Music Business

New Apple DRM Patent Points To Music Sharing, Two Tier Pricing In Beats, iTunes Relaunch

apple drmApple has obtained a patent that could enable music and video sharing and along with other features by adding a new layer of digital rights management (DRM). "The systems and methods provide an encrypted copy of a digital content unit to a first user and transcript the encrypted copy to generate the legitimate copy to a second user," reads the patent that Apple says could reduce both piracy and bandwidth costs.  

According to Apple's new patent, the encrypted copy contains two keys that unlock a single track: one is associated with the first user (presumably the purchaser) and a second key that can be associated with a second user. “This may encourage users to trade or copy digital content units as well as authorize these copies. Such sharing may, in turn, reduce piracy or illegal copying,” according to Apple's filing.

apple drm patent

Two Tier Pricing: Download vs. In The Cloud

Along with sharing, this two key system could also enable two tier pricing system. “This reduction in operating expenses may facilitate a two-tier pricing structure," according to the patent. "For example, the digital content store may charge a first price to users who download a digital content unit from the store and a second price to users who authorize a digital content unit without downloading the unit.”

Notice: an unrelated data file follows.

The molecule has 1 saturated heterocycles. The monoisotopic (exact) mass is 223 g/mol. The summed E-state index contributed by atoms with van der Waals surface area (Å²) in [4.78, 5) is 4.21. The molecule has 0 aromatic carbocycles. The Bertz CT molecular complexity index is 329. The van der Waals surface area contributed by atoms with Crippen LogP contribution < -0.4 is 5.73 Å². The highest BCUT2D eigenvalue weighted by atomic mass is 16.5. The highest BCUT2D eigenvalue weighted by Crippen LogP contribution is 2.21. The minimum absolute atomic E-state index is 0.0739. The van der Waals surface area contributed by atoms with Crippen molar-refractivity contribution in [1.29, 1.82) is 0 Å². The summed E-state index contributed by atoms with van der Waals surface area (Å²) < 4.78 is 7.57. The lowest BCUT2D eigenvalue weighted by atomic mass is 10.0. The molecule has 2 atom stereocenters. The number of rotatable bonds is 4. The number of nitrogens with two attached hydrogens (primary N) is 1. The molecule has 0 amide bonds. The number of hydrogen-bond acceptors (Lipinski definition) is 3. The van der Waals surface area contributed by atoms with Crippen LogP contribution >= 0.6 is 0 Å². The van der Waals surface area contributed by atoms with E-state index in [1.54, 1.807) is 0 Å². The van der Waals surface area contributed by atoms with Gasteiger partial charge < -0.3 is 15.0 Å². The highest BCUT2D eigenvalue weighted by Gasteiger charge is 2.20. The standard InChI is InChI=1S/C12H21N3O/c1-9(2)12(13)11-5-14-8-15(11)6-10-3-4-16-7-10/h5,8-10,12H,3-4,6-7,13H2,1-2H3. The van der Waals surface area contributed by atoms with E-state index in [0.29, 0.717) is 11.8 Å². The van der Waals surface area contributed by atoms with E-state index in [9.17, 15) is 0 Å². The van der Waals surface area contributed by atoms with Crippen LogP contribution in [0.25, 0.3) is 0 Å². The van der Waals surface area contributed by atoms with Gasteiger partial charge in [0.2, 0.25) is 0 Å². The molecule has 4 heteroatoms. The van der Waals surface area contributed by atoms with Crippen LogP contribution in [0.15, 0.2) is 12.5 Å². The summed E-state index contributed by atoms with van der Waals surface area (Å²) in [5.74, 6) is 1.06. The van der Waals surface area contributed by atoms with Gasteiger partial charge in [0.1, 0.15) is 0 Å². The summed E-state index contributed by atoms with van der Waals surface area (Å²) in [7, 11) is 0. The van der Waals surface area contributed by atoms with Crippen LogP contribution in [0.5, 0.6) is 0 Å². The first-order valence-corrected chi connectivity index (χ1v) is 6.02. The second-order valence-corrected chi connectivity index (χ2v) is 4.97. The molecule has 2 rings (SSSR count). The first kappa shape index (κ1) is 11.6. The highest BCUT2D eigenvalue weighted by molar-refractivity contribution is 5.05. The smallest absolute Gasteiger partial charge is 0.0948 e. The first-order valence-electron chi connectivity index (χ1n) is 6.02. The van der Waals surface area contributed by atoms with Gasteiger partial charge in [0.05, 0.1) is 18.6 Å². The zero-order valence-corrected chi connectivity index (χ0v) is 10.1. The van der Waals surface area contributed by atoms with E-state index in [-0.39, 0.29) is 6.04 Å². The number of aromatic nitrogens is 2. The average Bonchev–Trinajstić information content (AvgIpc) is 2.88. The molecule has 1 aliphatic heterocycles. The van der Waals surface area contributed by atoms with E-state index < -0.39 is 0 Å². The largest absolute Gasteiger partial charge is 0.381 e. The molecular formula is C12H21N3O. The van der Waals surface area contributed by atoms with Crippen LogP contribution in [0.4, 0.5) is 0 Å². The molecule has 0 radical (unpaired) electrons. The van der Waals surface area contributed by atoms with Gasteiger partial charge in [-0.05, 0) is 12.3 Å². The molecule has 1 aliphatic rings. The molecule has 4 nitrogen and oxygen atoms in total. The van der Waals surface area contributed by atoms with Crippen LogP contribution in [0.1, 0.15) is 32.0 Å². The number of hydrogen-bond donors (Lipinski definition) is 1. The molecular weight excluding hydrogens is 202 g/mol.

image from www.futurehitdna.comThe second price tier "without downloading" could refer to music streams from Beats and/or ownership restricted to cloud use only. Either way, the new patent provides Apple with an additional option to present to record labels as it negotiates with them to rejuvenate slumping iTunes music sales and to launch a new version of Beats Music integrated within the Apple ecosystem. 

The Return Of DRM

The patent also states that files encrypted with the new DRM can only be played on “trusted client software.” Similar restrictions have drawn fire in the past, and potential backlash could throw cold water Apple's latest DRM plans. 

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  1. Apple should bring back full DRM, as should all digital music sellers. Software companies do it, and it’s essential for their survival; why not music? Apple already does it with movies and other media.
    Violations of intellectual property rights have to be stopped, and DRM is one essential tool to achieve that goal.

  2. It’s extremely naive to think that any DRM can work. For it to work, people would have to be unable to make unauthorized copies. But even your old cell phone can do that with a bot of coding. DRM is a red herring.

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